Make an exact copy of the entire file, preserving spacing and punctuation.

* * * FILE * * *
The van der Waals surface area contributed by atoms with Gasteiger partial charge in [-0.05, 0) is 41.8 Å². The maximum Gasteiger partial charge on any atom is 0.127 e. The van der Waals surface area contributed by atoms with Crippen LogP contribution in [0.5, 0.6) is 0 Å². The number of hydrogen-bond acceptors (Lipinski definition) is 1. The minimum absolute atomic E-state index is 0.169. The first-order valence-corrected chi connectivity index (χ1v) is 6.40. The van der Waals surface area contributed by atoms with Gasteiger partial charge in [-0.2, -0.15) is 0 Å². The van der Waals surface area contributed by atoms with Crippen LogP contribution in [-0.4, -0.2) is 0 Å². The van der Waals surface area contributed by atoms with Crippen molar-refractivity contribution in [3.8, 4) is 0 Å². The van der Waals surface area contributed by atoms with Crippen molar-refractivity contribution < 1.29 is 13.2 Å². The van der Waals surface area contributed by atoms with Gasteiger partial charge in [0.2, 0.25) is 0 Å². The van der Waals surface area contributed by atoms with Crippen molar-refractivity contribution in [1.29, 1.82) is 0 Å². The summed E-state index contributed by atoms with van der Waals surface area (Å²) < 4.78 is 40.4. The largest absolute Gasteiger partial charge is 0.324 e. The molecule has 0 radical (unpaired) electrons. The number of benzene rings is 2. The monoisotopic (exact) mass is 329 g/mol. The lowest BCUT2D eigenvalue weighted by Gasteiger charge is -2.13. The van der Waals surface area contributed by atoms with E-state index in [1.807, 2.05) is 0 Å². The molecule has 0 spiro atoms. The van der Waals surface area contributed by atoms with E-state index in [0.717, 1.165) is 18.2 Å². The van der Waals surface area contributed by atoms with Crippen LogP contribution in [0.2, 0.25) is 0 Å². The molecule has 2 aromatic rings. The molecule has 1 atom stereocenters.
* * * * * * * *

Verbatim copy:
The van der Waals surface area contributed by atoms with Gasteiger partial charge in [-0.05, 0) is 41.8 Å². The maximum Gasteiger partial charge on any atom is 0.127 e. The van der Waals surface area contributed by atoms with Crippen LogP contribution in [0.5, 0.6) is 0 Å². The number of hydrogen-bond acceptors (Lipinski definition) is 1. The minimum absolute atomic E-state index is 0.169. The first-order valence-corrected chi connectivity index (χ1v) is 6.40. The van der Waals surface area contributed by atoms with Gasteiger partial charge in [-0.2, -0.15) is 0 Å². The van der Waals surface area contributed by atoms with Crippen LogP contribution in [-0.4, -0.2) is 0 Å². The van der Waals surface area contributed by atoms with Crippen molar-refractivity contribution in [3.8, 4) is 0 Å². The van der Waals surface area contributed by atoms with Crippen molar-refractivity contribution < 1.29 is 13.2 Å². The van der Waals surface area contributed by atoms with Gasteiger partial charge in [0.2, 0.25) is 0 Å². The van der Waals surface area contributed by atoms with Crippen molar-refractivity contribution in [1.29, 1.82) is 0 Å². The summed E-state index contributed by atoms with van der Waals surface area (Å²) < 4.78 is 40.4. The largest absolute Gasteiger partial charge is 0.324 e. The molecule has 0 radical (unpaired) electrons. The number of benzene rings is 2. The monoisotopic (exact) mass is 329 g/mol. The lowest BCUT2D eigenvalue weighted by Gasteiger charge is -2.13. The van der Waals surface area contributed by atoms with E-state index in [1.807, 2.05) is 0 Å². The molecule has 0 spiro atoms. The van der Waals surface area contributed by atoms with E-state index in [0.717, 1.165) is 18.2 Å². The van der Waals surface area contributed by atoms with Crippen LogP contribution in [0.2, 0.25) is 0 Å². The molecule has 2 aromatic rings. The molecule has 1 atom stereocenters.